Dealing with high expectations, homesickness and self-doubt. International student Itisha Adukia reflects.

I recently had a call with my mum – the only way to keep in touch with my parents as an international student – when she asked how placement had been, whether I went grocery shopping, whether I got to bleed any patients recently. She told me how proud my aunt was of me. How proud everyone was that I was the first in the family to go to medical school. 

Meanwhile, all I could think about was how much work I had to catch up on. Not only that, but I didn’t feel prepared for my exams at all and I didn’t know where to start.

But telling my mum that would only worry her, so I avoided the topic entirely and thanked her (and my aunt).

I couldn’t stop thinking about that conversation for weeks afterwards. It felt like I wasn’t doing enough, at least according to my parents’ expectations. 

On a pedestal

Medical students are often put on a pedestal before they’ve even started medical school. Whether it’s family and friends asking about your achievements and studies, or the high expectations set by schools and tutors – from the moment you enrol you’re immediately signing onto being assessed at a specific standard, not only professionally but academically. 

So what happens when you don’t feel able to meet these expectations? How does it affect our self-esteem and ability to study, work and interact with colleagues and patients? 

We often deal with feelings of self-doubt and insecurity as medical students, also known as ‘imposter syndrome’ – which is especially common among high-achieving people such as doctors and medical students. These emotions can take up most of our daily lives and have a negative impact on our mental health.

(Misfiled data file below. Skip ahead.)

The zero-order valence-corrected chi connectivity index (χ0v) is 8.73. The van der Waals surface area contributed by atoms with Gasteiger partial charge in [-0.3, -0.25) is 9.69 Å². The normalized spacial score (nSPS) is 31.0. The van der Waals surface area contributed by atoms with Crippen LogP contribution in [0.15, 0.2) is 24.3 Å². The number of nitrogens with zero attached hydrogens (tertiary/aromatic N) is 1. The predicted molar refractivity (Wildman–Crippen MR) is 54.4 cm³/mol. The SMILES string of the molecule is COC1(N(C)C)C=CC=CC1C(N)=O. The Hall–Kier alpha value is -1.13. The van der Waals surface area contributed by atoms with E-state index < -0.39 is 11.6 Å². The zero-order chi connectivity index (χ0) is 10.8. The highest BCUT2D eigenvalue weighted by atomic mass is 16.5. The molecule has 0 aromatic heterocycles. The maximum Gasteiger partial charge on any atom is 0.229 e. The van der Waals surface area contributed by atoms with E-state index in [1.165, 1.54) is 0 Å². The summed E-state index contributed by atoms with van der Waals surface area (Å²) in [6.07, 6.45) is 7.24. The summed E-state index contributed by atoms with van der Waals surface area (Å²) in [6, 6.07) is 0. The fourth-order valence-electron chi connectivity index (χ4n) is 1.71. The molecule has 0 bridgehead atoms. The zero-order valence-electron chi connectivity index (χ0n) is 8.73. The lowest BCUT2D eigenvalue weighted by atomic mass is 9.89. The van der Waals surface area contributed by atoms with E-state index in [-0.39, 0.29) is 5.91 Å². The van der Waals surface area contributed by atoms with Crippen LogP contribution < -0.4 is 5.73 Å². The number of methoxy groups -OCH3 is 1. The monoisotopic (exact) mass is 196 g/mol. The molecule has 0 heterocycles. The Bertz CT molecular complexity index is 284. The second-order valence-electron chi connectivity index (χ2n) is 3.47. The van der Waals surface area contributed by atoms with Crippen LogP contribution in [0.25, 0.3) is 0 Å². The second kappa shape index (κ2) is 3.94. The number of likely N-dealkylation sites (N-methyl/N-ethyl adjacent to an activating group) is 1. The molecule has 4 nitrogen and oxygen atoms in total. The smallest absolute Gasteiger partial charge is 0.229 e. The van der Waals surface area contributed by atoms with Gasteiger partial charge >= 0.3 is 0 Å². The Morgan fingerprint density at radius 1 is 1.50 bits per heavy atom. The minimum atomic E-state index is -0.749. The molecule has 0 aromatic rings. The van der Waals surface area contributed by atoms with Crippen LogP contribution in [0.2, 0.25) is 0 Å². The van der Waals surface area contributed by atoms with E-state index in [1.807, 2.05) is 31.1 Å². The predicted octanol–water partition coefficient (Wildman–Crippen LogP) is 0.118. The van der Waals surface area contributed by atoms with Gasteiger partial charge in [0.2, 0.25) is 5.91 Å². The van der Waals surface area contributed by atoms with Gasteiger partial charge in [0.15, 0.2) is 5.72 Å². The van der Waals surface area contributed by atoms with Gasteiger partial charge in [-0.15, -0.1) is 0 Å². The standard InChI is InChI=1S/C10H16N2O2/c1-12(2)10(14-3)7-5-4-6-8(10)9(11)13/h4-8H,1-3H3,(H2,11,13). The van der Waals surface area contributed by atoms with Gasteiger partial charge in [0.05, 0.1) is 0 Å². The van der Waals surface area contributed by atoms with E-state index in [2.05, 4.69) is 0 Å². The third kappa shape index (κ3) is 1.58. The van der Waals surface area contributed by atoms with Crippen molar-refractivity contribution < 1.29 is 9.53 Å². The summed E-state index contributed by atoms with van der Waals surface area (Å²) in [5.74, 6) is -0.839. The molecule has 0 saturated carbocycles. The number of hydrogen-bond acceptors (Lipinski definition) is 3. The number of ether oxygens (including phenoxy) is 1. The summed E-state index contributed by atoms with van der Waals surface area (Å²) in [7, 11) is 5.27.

I’m no stranger to the negative thought spiral. As an international student and the ‘first person in the family to go to medical school’, these emotions are constant. There are expectations that we’re expected to live up to but there’s also an aspect of wanting to do the best for yourself.

I try to identify my feelings and ask why I feel the way I do. Is it fact? Am I terrible at this, or am I still just learning?

Living so far away from home also takes its toll. I can’t speak for all international students, but homesickness certainly plays a major part in my ability to work and study. I feel like I should be at home and the fact that my parents have sent me to university in another country almost seems ridiculous because of how far I am from my family. 

But I know that, if anything, being so far away on your own just shows how capable you can be and that your true achievements can lie outside of the academic world. 

Rising self-doubt

Being in fourth year also comes with its own challenges. You’re no longer under the supervision of junior doctors like you were in third year. You’re now expected to speak to patients on your own. At first, it feels fine, until patients start presenting with the ‘weird and wonderful’. Suddenly, you forget the basics. SOCRATES has flown out your head and you can no longer remember how to take a history.